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February 2021 Question of the Month: Should My Child Skip a Grade?

02/22/2021 6:16 AM | Anonymous

Should My Child Skip a Grade in School?

When a child seems to have already mastered curriculum material in mathematics and/or language arts, parents and educators may wonder if that child would feel happier and appropriately challenged in a more advanced grade level. At the same time, we may hesitate to explore grade skipping, otherwise known as grade level acceleration, for reasons such as the following:

  • What if my child misses her friends or has difficulty meeting new friends?

  • What if the more advanced grade level is too hard? 

  • What if my child is physically less mature than other children; will he/she be able to play sports?

  • How will my child feel if she enters middle school/high-school/college early? Will he/she be emotionally ready?

There are many misconceptions surrounding the potential negative impacts of grade level acceleration including that it has negative consequences for children academically. On the contrary, an abundance of research shows that when appropriately implemented, acceleration has positive academic and social outcomes for children with advanced learning needs. A summary of this research can be found in A Nation Empowered: Evidence Trumps the Excuses Holding Back America’s Brightest Students (2015) edited by Susan G. Assouline, Nicholas Colangelo, Joyce VanTassel-Baska, and Ann Lupkowski-Shoplik. This resource can be downloaded at no charge from the Acceleration Institute. 

Despite its potential advantages, grade level acceleration is not the most appropriate option for every child with advanced learning needs. A variety of factors such as academic need, social-emotional readiness, age and grade of siblings, and program alternatives, should be considered when deciding whether grade level acceleration is the best option. One tool often used by professional educators and administrators, theIowa Acceleration Scale, takes a variety of factors into account to provide guidance about whether accelerated placement is appropriate for meeting a child’s needs.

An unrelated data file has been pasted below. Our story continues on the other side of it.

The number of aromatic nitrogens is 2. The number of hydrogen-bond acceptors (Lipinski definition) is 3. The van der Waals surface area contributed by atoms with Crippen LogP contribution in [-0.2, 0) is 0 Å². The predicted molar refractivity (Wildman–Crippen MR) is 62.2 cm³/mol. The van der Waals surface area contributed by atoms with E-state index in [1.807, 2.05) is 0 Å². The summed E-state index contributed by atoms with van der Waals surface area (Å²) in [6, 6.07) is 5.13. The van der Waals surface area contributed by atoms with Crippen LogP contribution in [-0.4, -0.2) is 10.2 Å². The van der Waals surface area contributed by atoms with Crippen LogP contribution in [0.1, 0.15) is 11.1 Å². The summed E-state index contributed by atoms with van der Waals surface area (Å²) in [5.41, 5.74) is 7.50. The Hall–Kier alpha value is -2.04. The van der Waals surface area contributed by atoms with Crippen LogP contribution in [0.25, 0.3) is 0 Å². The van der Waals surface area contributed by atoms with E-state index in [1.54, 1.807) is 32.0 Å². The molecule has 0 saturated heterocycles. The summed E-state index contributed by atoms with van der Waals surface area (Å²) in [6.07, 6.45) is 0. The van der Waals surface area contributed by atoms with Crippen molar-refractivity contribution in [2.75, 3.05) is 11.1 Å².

For some children who show readiness, the easiest time to accelerate can be in the early grades, such as when a child is ready to enter Kindergarten or First Grade. For more information about early entrance as well as other options to meet the needs of young learners, please join the Illinois Association for Gifted Children a special virtual expert panel discussion on Tuesday, April 13, 2021, from 7:00 PM - 8:15 PM: Time for Elementary School: What Parents Need to Know About Early Entrance to Kindergarten/First Grade, Acceleration, and Advanced Learning.

Finally, although “acceleration” is often associated with “grade skipping,” there are several different kinds of acceleration that support advanced learning needs, but do not require skipping a grade. Individual subject acceleration, independent studies, curriculum compacting within the grade level classroom, or distance learning courses. A Nation Empowered describes twenty different types of acceleration.

-Patricia Steinmeyer, Executive Director, IAGC

For more information:

Academic Acceleration: Information for Parents, Illinois Association for Gifted Children website. 


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